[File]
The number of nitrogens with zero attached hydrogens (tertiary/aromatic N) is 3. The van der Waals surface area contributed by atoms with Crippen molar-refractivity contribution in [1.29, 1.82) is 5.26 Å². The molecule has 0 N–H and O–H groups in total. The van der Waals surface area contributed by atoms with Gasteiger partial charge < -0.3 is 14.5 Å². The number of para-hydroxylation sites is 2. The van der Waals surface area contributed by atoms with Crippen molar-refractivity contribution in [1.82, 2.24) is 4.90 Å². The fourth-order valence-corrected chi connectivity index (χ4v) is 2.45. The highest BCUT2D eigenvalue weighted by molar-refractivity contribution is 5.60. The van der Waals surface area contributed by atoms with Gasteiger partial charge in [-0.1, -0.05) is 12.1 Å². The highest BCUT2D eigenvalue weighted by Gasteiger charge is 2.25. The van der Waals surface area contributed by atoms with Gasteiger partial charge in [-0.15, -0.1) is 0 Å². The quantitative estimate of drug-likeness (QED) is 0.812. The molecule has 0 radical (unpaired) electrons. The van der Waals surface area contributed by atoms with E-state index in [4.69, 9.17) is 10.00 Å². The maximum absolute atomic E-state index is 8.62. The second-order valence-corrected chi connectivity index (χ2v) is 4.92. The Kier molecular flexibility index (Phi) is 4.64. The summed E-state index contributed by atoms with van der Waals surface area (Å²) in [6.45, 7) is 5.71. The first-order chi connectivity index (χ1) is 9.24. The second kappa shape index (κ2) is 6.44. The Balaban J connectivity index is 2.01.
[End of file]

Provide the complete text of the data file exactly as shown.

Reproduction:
The number of nitrogens with zero attached hydrogens (tertiary/aromatic N) is 3. The van der Waals surface area contributed by atoms with Crippen molar-refractivity contribution in [1.29, 1.82) is 5.26 Å². The molecule has 0 N–H and O–H groups in total. The van der Waals surface area contributed by atoms with Gasteiger partial charge < -0.3 is 14.5 Å². The number of para-hydroxylation sites is 2. The van der Waals surface area contributed by atoms with Crippen molar-refractivity contribution in [1.82, 2.24) is 4.90 Å². The fourth-order valence-corrected chi connectivity index (χ4v) is 2.45. The highest BCUT2D eigenvalue weighted by molar-refractivity contribution is 5.60. The van der Waals surface area contributed by atoms with Gasteiger partial charge in [-0.1, -0.05) is 12.1 Å². The highest BCUT2D eigenvalue weighted by Gasteiger charge is 2.25. The van der Waals surface area contributed by atoms with Gasteiger partial charge in [-0.15, -0.1) is 0 Å². The quantitative estimate of drug-likeness (QED) is 0.812. The molecule has 0 radical (unpaired) electrons. The van der Waals surface area contributed by atoms with E-state index in [4.69, 9.17) is 10.00 Å². The maximum absolute atomic E-state index is 8.62. The second-order valence-corrected chi connectivity index (χ2v) is 4.92. The Kier molecular flexibility index (Phi) is 4.64. The summed E-state index contributed by atoms with van der Waals surface area (Å²) in [6.45, 7) is 5.71. The first-order chi connectivity index (χ1) is 9.24. The second kappa shape index (κ2) is 6.44. The Balaban J connectivity index is 2.01.